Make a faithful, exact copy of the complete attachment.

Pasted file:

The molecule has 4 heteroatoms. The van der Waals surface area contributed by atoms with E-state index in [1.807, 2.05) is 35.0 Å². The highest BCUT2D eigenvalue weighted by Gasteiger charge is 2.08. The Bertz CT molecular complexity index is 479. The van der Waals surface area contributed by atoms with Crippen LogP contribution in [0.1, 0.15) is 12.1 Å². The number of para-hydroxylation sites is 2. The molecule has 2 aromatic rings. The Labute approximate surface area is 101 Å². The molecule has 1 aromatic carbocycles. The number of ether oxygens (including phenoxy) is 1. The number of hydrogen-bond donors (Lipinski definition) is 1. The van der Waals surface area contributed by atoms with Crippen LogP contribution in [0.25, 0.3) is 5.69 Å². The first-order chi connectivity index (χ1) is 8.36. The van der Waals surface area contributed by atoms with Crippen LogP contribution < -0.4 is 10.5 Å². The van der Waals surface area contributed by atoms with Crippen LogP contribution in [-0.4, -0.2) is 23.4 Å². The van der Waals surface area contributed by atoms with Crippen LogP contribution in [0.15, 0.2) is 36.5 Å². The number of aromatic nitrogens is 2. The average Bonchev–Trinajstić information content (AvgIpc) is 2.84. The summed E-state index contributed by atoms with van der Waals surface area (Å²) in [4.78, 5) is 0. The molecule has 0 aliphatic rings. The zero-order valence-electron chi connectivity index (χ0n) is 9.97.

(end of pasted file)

The molecule has 4 heteroatoms. The van der Waals surface area contributed by atoms with E-state index in [1.807, 2.05) is 35.0 Å². The highest BCUT2D eigenvalue weighted by Gasteiger charge is 2.08. The Bertz CT molecular complexity index is 479. The van der Waals surface area contributed by atoms with Crippen LogP contribution in [0.1, 0.15) is 12.1 Å². The number of para-hydroxylation sites is 2. The molecule has 2 aromatic rings. The Labute approximate surface area is 101 Å². The molecule has 1 aromatic carbocycles. The number of ether oxygens (including phenoxy) is 1. The number of hydrogen-bond donors (Lipinski definition) is 1. The van der Waals surface area contributed by atoms with Crippen LogP contribution in [0.25, 0.3) is 5.69 Å². The first-order chi connectivity index (χ1) is 8.36. The van der Waals surface area contributed by atoms with Crippen LogP contribution < -0.4 is 10.5 Å². The van der Waals surface area contributed by atoms with Crippen LogP contribution in [-0.4, -0.2) is 23.4 Å². The van der Waals surface area contributed by atoms with Crippen LogP contribution in [0.15, 0.2) is 36.5 Å². The number of aromatic nitrogens is 2. The average Bonchev–Trinajstić information content (AvgIpc) is 2.84. The summed E-state index contributed by atoms with van der Waals surface area (Å²) in [4.78, 5) is 0. The molecule has 0 aliphatic rings. The zero-order valence-electron chi connectivity index (χ0n) is 9.97.